Around £2.9million is to be spent on supporting the homeless across the county over the next three years, but the number of beds is to be reduced.
A seven-member partnership – Oxfordshire County Council, the county’s district councils, Oxford City Council and Oxfordshire Clinical Commissioning Group – has been formed to manage the reduction in beds for single, homeless people.
A new commissioning process is to be put in place to continue the funding for 13 local supported beds in Cherwell and six local supported beds in West Oxfordshire as well as a 56-bed hostel and around 50 supported beds in Oxford city, which people in Banbury and the surrounding area can be referred to.
Funding will cease for Oxford-based Simon House Hostel and Julian Housing.
The details of the partnership have been released following a reduction in the county council’s budget of £1.5m by 2019/20. The project will start in April next year.
Cherwell District Council has estimated the number of people rough sleeping in the district has fallen by 19 per cent in the past year, from 21 rough sleepers to 17. The annual estimate was taken on November 8.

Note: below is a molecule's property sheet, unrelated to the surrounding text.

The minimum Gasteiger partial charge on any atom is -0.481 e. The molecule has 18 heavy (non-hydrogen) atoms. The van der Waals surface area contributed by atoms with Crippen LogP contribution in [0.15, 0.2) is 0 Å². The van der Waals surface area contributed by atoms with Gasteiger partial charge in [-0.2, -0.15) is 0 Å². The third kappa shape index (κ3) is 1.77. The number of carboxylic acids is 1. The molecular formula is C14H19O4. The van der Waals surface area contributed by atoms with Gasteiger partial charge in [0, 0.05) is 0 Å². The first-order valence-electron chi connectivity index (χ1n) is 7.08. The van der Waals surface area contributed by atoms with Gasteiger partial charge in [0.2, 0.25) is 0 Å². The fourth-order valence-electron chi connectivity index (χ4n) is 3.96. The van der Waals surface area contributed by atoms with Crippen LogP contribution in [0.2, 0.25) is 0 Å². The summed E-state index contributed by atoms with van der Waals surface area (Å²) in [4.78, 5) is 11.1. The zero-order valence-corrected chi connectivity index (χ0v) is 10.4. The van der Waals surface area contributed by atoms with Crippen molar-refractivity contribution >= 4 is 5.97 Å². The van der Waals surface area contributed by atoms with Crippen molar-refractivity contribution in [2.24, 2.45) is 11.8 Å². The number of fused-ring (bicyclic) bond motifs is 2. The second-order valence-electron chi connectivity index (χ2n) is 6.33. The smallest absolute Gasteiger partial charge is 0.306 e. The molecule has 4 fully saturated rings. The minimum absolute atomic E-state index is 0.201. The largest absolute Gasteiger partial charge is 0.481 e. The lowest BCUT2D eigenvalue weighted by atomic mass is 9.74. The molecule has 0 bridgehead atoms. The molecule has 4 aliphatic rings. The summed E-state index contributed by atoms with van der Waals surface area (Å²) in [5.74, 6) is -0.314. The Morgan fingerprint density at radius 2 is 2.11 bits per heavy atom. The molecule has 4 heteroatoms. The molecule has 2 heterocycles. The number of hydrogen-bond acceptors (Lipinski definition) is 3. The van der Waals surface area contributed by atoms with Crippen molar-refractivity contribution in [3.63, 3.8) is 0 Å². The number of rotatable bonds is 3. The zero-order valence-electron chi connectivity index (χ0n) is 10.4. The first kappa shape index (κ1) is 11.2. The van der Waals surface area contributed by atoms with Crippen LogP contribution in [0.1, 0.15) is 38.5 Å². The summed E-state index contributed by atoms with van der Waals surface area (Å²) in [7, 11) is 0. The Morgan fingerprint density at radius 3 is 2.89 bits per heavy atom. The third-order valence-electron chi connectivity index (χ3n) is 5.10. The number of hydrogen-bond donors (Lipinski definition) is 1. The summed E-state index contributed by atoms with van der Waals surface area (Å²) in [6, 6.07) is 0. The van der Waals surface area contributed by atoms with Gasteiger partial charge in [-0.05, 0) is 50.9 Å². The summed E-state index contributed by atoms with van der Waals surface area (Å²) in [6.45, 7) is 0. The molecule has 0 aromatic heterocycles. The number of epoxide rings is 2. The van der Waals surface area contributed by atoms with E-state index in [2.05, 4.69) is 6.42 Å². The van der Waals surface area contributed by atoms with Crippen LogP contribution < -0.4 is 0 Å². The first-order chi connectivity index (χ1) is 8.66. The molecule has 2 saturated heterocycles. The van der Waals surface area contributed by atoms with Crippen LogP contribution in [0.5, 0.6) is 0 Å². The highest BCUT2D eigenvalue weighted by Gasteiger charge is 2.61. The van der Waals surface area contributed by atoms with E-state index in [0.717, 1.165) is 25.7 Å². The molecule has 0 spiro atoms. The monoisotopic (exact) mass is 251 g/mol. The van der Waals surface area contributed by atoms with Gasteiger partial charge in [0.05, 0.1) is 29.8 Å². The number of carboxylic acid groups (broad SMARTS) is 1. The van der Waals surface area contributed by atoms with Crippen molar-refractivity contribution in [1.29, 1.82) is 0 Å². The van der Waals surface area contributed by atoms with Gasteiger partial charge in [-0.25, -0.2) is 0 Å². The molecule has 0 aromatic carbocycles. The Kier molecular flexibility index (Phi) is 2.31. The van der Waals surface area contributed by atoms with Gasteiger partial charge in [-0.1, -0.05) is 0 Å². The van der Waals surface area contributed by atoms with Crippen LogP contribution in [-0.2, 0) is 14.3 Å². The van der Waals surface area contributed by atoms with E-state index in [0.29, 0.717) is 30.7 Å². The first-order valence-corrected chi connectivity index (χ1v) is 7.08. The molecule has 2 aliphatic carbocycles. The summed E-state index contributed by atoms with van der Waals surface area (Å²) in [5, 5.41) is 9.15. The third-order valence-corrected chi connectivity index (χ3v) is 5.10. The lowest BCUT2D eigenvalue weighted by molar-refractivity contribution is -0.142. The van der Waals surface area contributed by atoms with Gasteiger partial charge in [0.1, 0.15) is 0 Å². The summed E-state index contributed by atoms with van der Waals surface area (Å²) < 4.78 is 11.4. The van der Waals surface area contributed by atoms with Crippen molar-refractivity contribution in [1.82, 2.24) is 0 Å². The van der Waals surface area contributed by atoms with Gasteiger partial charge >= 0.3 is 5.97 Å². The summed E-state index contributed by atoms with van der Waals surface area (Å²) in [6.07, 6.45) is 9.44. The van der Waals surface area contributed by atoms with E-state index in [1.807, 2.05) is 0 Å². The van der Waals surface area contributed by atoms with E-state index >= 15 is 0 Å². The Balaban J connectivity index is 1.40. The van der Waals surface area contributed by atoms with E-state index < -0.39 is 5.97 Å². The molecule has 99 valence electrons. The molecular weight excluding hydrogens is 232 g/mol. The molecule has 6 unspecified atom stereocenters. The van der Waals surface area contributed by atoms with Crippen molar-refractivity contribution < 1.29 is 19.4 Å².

John Donaldson, Cherwell’s councillor for housing, said: “We are pleased at this reduction in the estimated number of rough sleepers in Cherwell. Nevertheless, there is no room for complacency.
“Cherwell and its partner agencies will continue to work together to identify and support the homeless and offer them routes to warmth and stability, which include referrals to access 24-hour support based within Oxford and 13 supported beds within Cherwell district.
“We encourage members of the public to report cases of rough sleeping via the StreetLink website and if they wish to donate, to use The Beacon Centre’s text message service.”
Judith Heathcoat, Oxfordshire County councillor for adult social care, said: “I am pleased discussions held between all of the different agencies involved has led to a plan being set out on how services for single homeless people can be continued in Oxfordshire.
“These new proposals would involve £2,940,000 being contributed by the seven organisations involved over the next three years, this includes the NHS, the county council in its role as the provider of social care and the district councils in their role as housing authorities.
“This is a good example of local organisations working together to come up with a realistic solution despite difficult circumstances.